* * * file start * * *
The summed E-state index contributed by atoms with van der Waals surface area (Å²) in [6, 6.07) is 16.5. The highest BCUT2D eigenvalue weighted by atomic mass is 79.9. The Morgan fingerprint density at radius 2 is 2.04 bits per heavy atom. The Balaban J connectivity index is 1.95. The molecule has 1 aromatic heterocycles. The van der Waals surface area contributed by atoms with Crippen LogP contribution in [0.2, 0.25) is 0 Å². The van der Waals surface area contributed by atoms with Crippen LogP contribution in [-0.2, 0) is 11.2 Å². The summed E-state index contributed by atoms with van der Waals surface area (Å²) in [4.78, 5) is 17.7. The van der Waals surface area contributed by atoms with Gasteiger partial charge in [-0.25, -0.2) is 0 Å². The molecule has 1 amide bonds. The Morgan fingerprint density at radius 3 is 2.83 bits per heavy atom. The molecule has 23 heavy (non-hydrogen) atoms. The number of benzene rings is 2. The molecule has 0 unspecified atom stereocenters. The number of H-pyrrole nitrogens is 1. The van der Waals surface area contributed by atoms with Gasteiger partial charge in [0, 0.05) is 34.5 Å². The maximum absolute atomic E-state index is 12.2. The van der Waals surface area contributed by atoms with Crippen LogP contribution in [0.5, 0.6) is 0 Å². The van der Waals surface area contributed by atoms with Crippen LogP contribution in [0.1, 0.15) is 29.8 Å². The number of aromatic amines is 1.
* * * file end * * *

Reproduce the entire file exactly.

The summed E-state index contributed by atoms with van der Waals surface area (Å²) in [6, 6.07) is 16.5. The highest BCUT2D eigenvalue weighted by atomic mass is 79.9. The Morgan fingerprint density at radius 2 is 2.04 bits per heavy atom. The Balaban J connectivity index is 1.95. The molecule has 1 aromatic heterocycles. The van der Waals surface area contributed by atoms with Crippen LogP contribution in [0.2, 0.25) is 0 Å². The van der Waals surface area contributed by atoms with Crippen LogP contribution in [-0.2, 0) is 11.2 Å². The summed E-state index contributed by atoms with van der Waals surface area (Å²) in [4.78, 5) is 17.7. The van der Waals surface area contributed by atoms with Gasteiger partial charge in [-0.25, -0.2) is 0 Å². The molecule has 1 amide bonds. The Morgan fingerprint density at radius 3 is 2.83 bits per heavy atom. The molecule has 23 heavy (non-hydrogen) atoms. The number of benzene rings is 2. The molecule has 0 unspecified atom stereocenters. The number of H-pyrrole nitrogens is 1. The van der Waals surface area contributed by atoms with Gasteiger partial charge in [0, 0.05) is 34.5 Å². The maximum absolute atomic E-state index is 12.2. The van der Waals surface area contributed by atoms with Crippen LogP contribution in [0.5, 0.6) is 0 Å². The van der Waals surface area contributed by atoms with Crippen LogP contribution in [0.1, 0.15) is 29.8 Å². The number of aromatic amines is 1.